Health Care Cost Growth

July 22, 2014
How Long-Term Debt Looks With Different Assumptions

Any budget projection is inherently uncertain, and that uncertainty is magnified when the projection period is extended to 25 or 75 years, as the Congressional Budget Office (CBO) does in its long-term outlook. That's why CBO publishes an Alternative Fiscal Scenario (AFS), to illustrate what would happen to debt if lawmakers cut taxes and increase spending differently than projected by current law (the Appendix of our analysis explains the differences). However, policy is not the only source of uncertainty in long-term projections; the economic and technical assumptions used also greatly affect CBO's estimates. Fortunately, CBO provides a band of assumptions for mortality, productivity, interest rates, and health care cost growth, showing how they would each affect debt in 2039 (at 111 percent of GDP in the Extended Baseline, including economic feedback effects). We delve into these details below.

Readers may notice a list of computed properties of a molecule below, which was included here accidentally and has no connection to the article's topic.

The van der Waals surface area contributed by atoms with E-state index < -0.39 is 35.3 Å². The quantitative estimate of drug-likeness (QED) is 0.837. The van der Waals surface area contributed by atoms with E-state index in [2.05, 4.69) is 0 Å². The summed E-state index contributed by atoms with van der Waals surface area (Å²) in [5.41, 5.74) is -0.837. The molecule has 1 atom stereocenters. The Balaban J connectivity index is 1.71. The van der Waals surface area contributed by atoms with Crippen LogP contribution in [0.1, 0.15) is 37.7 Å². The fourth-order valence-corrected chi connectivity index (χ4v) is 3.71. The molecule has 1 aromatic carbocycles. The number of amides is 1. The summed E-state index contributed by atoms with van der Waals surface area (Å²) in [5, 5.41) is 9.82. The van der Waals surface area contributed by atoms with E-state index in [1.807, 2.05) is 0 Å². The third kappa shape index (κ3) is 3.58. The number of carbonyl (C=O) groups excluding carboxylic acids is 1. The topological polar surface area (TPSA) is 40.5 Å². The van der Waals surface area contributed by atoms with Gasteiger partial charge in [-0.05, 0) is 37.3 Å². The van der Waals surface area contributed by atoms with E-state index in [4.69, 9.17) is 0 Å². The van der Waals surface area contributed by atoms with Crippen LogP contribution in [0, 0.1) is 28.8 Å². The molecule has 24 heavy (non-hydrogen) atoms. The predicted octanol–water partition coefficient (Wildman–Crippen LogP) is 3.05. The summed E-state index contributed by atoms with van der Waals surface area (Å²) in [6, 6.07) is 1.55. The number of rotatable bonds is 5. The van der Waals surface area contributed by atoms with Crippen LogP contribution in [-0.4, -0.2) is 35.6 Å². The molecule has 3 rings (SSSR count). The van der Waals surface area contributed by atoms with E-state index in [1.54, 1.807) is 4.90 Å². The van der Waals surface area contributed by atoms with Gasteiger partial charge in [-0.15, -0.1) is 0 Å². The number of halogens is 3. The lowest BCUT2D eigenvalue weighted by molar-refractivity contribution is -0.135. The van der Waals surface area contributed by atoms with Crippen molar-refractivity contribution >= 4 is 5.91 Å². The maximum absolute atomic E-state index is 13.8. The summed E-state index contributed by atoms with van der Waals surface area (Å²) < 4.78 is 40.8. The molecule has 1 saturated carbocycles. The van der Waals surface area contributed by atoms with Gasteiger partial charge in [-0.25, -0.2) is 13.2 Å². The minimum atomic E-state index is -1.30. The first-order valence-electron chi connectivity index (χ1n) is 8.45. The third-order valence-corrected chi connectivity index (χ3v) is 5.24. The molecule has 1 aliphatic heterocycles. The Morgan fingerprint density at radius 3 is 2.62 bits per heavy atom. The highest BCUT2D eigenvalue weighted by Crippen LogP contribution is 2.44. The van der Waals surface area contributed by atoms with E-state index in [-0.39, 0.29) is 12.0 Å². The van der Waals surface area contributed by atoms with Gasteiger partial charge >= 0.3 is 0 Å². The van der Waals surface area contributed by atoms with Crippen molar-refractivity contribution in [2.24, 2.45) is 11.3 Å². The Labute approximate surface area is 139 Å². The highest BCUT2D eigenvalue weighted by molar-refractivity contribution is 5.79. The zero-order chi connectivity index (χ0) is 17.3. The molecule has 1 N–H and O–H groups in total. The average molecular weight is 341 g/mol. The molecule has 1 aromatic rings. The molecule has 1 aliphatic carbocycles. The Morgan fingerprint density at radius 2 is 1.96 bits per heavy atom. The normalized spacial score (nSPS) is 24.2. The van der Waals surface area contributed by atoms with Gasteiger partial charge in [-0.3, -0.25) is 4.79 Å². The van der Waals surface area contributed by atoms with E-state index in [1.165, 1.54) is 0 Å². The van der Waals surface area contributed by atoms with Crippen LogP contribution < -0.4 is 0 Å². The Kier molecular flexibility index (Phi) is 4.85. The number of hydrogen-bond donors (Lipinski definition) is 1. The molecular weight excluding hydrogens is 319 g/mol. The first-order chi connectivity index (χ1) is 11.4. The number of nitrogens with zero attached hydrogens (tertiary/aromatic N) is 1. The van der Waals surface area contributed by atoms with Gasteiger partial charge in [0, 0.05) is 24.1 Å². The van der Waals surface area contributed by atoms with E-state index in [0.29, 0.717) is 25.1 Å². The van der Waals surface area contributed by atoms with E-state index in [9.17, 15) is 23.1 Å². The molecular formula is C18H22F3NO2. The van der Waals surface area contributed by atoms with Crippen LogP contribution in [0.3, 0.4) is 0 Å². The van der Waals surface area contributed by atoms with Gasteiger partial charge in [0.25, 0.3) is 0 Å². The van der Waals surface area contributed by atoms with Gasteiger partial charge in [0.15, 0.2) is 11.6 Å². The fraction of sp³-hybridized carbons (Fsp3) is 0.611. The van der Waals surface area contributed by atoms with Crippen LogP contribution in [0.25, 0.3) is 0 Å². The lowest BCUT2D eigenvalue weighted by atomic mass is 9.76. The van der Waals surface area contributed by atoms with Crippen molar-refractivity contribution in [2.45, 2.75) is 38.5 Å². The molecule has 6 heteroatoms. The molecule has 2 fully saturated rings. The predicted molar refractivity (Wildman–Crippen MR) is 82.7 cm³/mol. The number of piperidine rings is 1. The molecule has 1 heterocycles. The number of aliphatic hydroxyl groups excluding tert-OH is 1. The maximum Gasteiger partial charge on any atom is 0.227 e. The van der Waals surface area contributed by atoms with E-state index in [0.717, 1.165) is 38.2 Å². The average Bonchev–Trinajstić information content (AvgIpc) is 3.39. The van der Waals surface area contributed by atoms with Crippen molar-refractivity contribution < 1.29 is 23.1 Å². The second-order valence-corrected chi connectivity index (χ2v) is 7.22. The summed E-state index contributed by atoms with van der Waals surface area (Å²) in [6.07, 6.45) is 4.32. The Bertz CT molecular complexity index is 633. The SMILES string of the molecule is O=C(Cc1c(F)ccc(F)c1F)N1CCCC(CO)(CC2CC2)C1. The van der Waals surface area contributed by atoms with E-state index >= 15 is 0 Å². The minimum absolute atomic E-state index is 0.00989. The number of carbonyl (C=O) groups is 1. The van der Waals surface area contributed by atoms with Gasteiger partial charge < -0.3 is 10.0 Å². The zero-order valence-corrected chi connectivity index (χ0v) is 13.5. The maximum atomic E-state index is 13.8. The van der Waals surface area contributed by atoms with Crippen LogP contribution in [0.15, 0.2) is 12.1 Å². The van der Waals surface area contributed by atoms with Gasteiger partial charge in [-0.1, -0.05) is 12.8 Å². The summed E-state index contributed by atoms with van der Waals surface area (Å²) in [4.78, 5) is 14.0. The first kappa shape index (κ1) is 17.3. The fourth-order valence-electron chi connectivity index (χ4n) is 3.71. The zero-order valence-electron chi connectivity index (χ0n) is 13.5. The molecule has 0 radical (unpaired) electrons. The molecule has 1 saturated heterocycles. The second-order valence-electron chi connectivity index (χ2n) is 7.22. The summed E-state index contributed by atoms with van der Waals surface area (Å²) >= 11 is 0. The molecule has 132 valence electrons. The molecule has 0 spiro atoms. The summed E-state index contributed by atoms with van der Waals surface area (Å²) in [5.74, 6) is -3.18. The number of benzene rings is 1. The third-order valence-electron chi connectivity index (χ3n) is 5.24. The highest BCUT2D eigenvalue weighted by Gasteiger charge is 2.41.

CBO's projections assume that population-wide mortality rates decline at 1.2 percent per year. This is somewhat higher than the 0.8 percent decline that the Social Security Trustees assume and is a main reason why CBO's Social Security projections look worse than the Trustees'. CBO evaluates what would happen to debt through 2039 if mortality rates declined 0.5 percentage points faster or slower annually. These different declines result in life expectancy for a 65 year-old being about one year longer or shorter than the default by 2039.